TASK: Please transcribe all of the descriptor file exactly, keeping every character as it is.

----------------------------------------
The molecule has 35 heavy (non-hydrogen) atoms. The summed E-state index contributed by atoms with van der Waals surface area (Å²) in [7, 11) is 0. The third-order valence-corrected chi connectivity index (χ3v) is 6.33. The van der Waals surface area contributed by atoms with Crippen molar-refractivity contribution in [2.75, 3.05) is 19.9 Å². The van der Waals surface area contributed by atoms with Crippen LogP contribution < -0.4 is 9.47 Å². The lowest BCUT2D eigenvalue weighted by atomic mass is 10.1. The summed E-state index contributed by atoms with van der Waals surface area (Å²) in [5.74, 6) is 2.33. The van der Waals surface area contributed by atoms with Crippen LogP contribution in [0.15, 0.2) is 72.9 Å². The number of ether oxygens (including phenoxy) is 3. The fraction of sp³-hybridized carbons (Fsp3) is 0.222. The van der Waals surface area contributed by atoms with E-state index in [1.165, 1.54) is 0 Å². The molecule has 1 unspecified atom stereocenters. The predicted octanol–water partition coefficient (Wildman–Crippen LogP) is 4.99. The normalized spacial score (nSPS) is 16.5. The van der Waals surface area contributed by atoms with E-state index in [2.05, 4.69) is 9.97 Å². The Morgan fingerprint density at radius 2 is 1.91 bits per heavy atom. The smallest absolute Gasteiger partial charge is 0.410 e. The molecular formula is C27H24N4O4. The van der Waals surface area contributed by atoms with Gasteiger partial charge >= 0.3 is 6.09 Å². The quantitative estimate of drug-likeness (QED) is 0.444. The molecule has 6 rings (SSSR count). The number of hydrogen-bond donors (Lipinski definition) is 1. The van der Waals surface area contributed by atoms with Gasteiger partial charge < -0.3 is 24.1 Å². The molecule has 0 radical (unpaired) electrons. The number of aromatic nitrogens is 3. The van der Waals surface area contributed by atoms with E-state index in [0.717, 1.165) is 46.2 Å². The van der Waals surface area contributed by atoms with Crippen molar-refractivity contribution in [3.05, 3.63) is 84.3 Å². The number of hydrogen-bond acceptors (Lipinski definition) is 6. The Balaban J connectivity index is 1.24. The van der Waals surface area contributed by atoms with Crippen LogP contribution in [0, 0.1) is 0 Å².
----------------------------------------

The molecule has 35 heavy (non-hydrogen) atoms. The summed E-state index contributed by atoms with van der Waals surface area (Å²) in [7, 11) is 0. The third-order valence-corrected chi connectivity index (χ3v) is 6.33. The van der Waals surface area contributed by atoms with Crippen molar-refractivity contribution in [2.75, 3.05) is 19.9 Å². The van der Waals surface area contributed by atoms with Crippen LogP contribution < -0.4 is 9.47 Å². The lowest BCUT2D eigenvalue weighted by atomic mass is 10.1. The summed E-state index contributed by atoms with van der Waals surface area (Å²) in [5.74, 6) is 2.33. The van der Waals surface area contributed by atoms with Crippen LogP contribution in [0.15, 0.2) is 72.9 Å². The number of ether oxygens (including phenoxy) is 3. The fraction of sp³-hybridized carbons (Fsp3) is 0.222. The van der Waals surface area contributed by atoms with E-state index in [1.165, 1.54) is 0 Å². The molecule has 1 unspecified atom stereocenters. The predicted octanol–water partition coefficient (Wildman–Crippen LogP) is 4.99. The normalized spacial score (nSPS) is 16.5. The van der Waals surface area contributed by atoms with E-state index in [2.05, 4.69) is 9.97 Å². The Morgan fingerprint density at radius 2 is 1.91 bits per heavy atom. The smallest absolute Gasteiger partial charge is 0.410 e. The molecular formula is C27H24N4O4. The van der Waals surface area contributed by atoms with Gasteiger partial charge >= 0.3 is 6.09 Å². The quantitative estimate of drug-likeness (QED) is 0.444. The molecule has 6 rings (SSSR count). The number of hydrogen-bond donors (Lipinski definition) is 1. The van der Waals surface area contributed by atoms with Gasteiger partial charge < -0.3 is 24.1 Å². The molecule has 0 radical (unpaired) electrons. The number of aromatic nitrogens is 3. The van der Waals surface area contributed by atoms with E-state index in [0.717, 1.165) is 46.2 Å². The van der Waals surface area contributed by atoms with Crippen molar-refractivity contribution in [3.05, 3.63) is 84.3 Å². The number of hydrogen-bond acceptors (Lipinski definition) is 6. The Balaban J connectivity index is 1.24. The van der Waals surface area contributed by atoms with Crippen LogP contribution in [0, 0.1) is 0 Å².